I have noticed a surge in posts recently that cast aspersions on doctors, suggesting that our resistance to writing generics is due to ties with pharmaceutical companies, and that some of us endorse specific pharma brands. I would like to state for the record that these claims are false. I’d like to shed light on the ground reality and provide some context.
Spurious Generics and Indian Brands: Let’s talk facts. An official RTI report revealed that around 20% of generics are spurious. Furthermore, media reports suggest that nearly 40% of Indian brands are also spurious. This means that they do not contain the active ingredients that they claim to contain. This is a serious concern for patient safety.
Blame Game and Accountability: In recent times, doctors have been unfairly blamed for issues that are beyond our control. We’ve seen instances of doctors being arrested for electricity short circuits and oxygen shortages in hospitals. It’s essential to question whether doctors should be held accountable for these issues when they are not within our direct jurisdiction. By the same token, the doctor will be held liable when a patient reacts to a medication and will be “reviewed” by intellectuals when they do not get better with the prescribed medicine because it did not have the required composition.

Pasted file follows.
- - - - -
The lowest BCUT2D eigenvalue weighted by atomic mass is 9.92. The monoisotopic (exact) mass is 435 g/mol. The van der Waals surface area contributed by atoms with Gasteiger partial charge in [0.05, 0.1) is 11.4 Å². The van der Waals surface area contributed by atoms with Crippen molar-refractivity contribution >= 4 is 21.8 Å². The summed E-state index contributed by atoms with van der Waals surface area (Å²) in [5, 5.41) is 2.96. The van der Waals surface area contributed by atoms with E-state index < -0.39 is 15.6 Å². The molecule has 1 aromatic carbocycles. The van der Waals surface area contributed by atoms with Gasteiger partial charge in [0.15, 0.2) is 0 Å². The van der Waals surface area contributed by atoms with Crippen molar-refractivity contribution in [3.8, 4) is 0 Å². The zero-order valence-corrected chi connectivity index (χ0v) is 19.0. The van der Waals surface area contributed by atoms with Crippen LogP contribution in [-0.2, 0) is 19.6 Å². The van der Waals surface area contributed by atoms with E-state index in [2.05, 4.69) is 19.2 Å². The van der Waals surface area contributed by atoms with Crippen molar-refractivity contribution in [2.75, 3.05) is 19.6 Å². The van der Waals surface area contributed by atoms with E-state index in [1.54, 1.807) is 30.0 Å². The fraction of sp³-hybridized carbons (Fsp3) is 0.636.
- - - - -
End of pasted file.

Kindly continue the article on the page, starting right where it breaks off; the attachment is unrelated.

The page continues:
Dispelling Myths: The notion that doctors resist prescribing generics or endorse pharmaceutical brands due to ulterior motives oversimplifies a multifaceted reality. Many doctors are relentlessly dedicated to delivering the best possible care to patients amidst a complex healthcare environment.
Impact on Healthcare and Public: The wave of negative narratives can inadvertently harm public trust in the medical profession. With doctors increasingly reluctant to encourage their children to join the field and cutoffs for medical education decreasing, it’s the public who will ultimately bear the brunt of these changes. Investors are pouring into hospitals due to the failures in other sectors, driving up healthcare costs. Procedures that were once affordable are now becoming exorbitant.